“Planning for the Future” – the English Planning White Paper
I considered submitting a detailed critique of the White Paper and its recommendations to MHCLG but on reflection have decided not to do so. I support the detailed comments being submitted by the RTPI and the TCPA. I hope the reservations of those organisations are taken on board but unfortunately have no confidence that this will be the case.
I did, however, put on record my belief that the White Paper’s proposals are misguided in a number of respects, including
- A faulty analysis that blames the planning system for low housing output
- The proposed switch to a zoning system and so-called rules-based approach rather than the more flexible and discretionary approach developed over the years
- An assumption that the rules-based approach will deliver more “beauty” – the reverse is likely
- An overly simplistic approach to reforming the production of local plans
- A serious undermining of local democracy and public involvement in the development management process
- An assumption that the proposals will result in fewer appeals and fewer legal challenges – again I think the opposite is more likely.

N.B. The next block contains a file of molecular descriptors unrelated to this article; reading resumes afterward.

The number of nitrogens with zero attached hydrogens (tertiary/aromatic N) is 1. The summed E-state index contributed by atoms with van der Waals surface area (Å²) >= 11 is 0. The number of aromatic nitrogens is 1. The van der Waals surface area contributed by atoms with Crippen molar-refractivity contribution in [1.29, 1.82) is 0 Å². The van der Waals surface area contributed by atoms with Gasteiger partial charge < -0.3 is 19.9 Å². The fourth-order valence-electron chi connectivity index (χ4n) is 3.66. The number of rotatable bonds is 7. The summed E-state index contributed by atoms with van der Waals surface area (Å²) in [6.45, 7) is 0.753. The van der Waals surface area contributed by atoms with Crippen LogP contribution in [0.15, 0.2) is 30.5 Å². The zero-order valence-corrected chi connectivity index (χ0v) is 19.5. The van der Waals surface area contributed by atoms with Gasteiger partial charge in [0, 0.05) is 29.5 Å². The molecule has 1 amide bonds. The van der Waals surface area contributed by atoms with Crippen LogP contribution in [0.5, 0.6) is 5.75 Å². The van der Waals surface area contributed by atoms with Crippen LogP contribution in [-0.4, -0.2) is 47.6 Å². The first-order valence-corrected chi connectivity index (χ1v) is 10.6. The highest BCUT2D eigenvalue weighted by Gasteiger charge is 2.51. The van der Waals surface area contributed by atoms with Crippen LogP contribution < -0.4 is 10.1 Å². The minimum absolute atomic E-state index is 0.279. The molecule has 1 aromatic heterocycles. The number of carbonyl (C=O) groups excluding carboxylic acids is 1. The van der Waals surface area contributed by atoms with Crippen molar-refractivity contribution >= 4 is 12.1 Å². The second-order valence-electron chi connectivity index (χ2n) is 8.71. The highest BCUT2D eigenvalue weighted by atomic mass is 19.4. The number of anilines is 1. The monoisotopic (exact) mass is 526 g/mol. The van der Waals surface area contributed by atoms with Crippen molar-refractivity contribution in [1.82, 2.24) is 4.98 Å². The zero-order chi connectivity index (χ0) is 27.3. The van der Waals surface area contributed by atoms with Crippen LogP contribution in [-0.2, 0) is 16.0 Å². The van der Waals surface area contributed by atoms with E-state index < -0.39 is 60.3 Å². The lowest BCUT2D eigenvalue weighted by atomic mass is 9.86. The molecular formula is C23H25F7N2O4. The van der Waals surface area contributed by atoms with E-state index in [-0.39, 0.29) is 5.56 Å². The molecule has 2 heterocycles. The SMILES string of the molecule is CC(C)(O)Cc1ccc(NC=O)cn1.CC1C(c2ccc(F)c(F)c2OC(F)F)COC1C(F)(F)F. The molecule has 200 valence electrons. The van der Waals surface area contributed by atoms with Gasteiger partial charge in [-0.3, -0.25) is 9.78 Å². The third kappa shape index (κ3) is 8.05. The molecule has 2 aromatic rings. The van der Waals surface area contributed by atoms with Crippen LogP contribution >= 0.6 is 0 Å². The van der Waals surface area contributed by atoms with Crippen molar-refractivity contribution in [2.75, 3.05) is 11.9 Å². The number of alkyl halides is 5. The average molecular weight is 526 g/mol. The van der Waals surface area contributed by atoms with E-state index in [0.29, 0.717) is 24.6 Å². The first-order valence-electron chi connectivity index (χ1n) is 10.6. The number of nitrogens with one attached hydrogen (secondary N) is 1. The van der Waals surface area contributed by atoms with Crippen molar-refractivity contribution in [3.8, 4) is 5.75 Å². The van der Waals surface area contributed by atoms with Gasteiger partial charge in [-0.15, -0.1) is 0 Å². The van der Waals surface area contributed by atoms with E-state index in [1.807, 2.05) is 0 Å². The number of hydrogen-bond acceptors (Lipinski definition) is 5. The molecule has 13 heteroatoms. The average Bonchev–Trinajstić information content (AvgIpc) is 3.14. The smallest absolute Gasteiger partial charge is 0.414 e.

Reform of the planning system is needed and is possible – local plan making could involve fewer stages of activity for instance and the process be speeded up without reducing the plans to local zoning codes.
The White Paper is correct in stating that the system has suffered from piecemeal “reform” over the years. A big example of this is the recent changes to permitted development rights that have produced a system that is confusing and is already having disastrous impact on the living conditions of many people. Permitted development should, by definition, be harmless. Recent changes have ignored this basic requirement. It is ironic that the White Paper is itself another attempt at piecemeal change.
The Ministerial introduction to the White Paper makes reference to Covid-19 and lessons from the pandemic making it even more critical that we have an effective planning system. It is really worrying that the body of the White Paper fails to deliver proposals that will address issues that already existed but have been highlighted by the pandemic. In many ways the White Paper was out of date before its publication.
My recommendation is that lessons should be learnt from the professional, public, and political reactions to the White Paper. It should actually be withdrawn and a new consensus built from the informed responses. This should be the brief for a full review of the primary and secondary legislation by the Law Commission to provide a consolidated body of legislation that is fit for purpose.